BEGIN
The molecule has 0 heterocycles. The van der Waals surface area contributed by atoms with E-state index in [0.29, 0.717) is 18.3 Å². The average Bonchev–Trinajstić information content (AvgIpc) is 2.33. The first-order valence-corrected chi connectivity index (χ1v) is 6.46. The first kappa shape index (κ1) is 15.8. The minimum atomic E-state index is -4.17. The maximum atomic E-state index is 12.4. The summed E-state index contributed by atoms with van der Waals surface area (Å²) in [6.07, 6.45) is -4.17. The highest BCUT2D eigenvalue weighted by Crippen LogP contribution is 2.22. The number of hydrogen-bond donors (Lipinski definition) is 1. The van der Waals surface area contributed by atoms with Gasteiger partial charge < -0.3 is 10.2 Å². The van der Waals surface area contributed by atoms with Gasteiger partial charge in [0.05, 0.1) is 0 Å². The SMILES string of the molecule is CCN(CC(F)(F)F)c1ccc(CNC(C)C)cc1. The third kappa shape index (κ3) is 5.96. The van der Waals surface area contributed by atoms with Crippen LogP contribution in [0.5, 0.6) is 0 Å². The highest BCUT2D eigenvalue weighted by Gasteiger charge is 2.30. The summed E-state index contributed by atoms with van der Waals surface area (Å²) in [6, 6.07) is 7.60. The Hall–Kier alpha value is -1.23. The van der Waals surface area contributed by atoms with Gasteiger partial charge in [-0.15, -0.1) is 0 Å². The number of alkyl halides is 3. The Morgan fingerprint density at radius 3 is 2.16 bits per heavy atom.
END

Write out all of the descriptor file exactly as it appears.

The molecule has 0 heterocycles. The van der Waals surface area contributed by atoms with E-state index in [0.29, 0.717) is 18.3 Å². The average Bonchev–Trinajstić information content (AvgIpc) is 2.33. The first-order valence-corrected chi connectivity index (χ1v) is 6.46. The first kappa shape index (κ1) is 15.8. The minimum atomic E-state index is -4.17. The maximum atomic E-state index is 12.4. The summed E-state index contributed by atoms with van der Waals surface area (Å²) in [6.07, 6.45) is -4.17. The highest BCUT2D eigenvalue weighted by Crippen LogP contribution is 2.22. The number of hydrogen-bond donors (Lipinski definition) is 1. The van der Waals surface area contributed by atoms with Gasteiger partial charge < -0.3 is 10.2 Å². The van der Waals surface area contributed by atoms with Gasteiger partial charge in [0.05, 0.1) is 0 Å². The SMILES string of the molecule is CCN(CC(F)(F)F)c1ccc(CNC(C)C)cc1. The third kappa shape index (κ3) is 5.96. The van der Waals surface area contributed by atoms with Crippen LogP contribution in [0.5, 0.6) is 0 Å². The highest BCUT2D eigenvalue weighted by Gasteiger charge is 2.30. The summed E-state index contributed by atoms with van der Waals surface area (Å²) in [6, 6.07) is 7.60. The Hall–Kier alpha value is -1.23. The van der Waals surface area contributed by atoms with Gasteiger partial charge in [-0.15, -0.1) is 0 Å². The number of alkyl halides is 3. The Morgan fingerprint density at radius 3 is 2.16 bits per heavy atom.